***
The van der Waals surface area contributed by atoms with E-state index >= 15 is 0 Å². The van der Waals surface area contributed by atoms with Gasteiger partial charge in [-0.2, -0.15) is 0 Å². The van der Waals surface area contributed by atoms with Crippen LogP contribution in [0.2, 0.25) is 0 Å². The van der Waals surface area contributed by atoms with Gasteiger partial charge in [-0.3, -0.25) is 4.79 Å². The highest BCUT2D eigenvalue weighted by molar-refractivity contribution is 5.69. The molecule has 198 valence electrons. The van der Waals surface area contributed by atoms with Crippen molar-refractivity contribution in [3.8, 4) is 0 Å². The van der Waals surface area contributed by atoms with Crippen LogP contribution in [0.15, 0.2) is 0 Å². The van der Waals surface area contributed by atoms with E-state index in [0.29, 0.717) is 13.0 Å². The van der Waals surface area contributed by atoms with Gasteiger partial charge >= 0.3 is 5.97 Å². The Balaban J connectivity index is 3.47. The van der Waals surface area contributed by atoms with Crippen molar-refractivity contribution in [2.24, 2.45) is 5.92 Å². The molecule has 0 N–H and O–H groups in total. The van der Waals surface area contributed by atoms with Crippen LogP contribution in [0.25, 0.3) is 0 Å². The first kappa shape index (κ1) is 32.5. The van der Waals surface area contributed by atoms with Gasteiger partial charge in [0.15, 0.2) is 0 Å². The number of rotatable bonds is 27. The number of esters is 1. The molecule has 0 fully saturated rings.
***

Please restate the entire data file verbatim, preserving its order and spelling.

The van der Waals surface area contributed by atoms with E-state index >= 15 is 0 Å². The van der Waals surface area contributed by atoms with Gasteiger partial charge in [-0.2, -0.15) is 0 Å². The van der Waals surface area contributed by atoms with Crippen LogP contribution in [0.2, 0.25) is 0 Å². The van der Waals surface area contributed by atoms with Gasteiger partial charge in [-0.3, -0.25) is 4.79 Å². The highest BCUT2D eigenvalue weighted by molar-refractivity contribution is 5.69. The molecule has 198 valence electrons. The van der Waals surface area contributed by atoms with Crippen molar-refractivity contribution in [3.8, 4) is 0 Å². The van der Waals surface area contributed by atoms with Crippen LogP contribution in [0.15, 0.2) is 0 Å². The van der Waals surface area contributed by atoms with E-state index in [0.29, 0.717) is 13.0 Å². The van der Waals surface area contributed by atoms with Gasteiger partial charge >= 0.3 is 5.97 Å². The Balaban J connectivity index is 3.47. The van der Waals surface area contributed by atoms with Crippen molar-refractivity contribution in [2.24, 2.45) is 5.92 Å². The molecule has 0 N–H and O–H groups in total. The van der Waals surface area contributed by atoms with Crippen LogP contribution in [0.25, 0.3) is 0 Å². The first kappa shape index (κ1) is 32.5. The van der Waals surface area contributed by atoms with Gasteiger partial charge in [0.15, 0.2) is 0 Å². The number of rotatable bonds is 27. The number of esters is 1. The molecule has 0 fully saturated rings.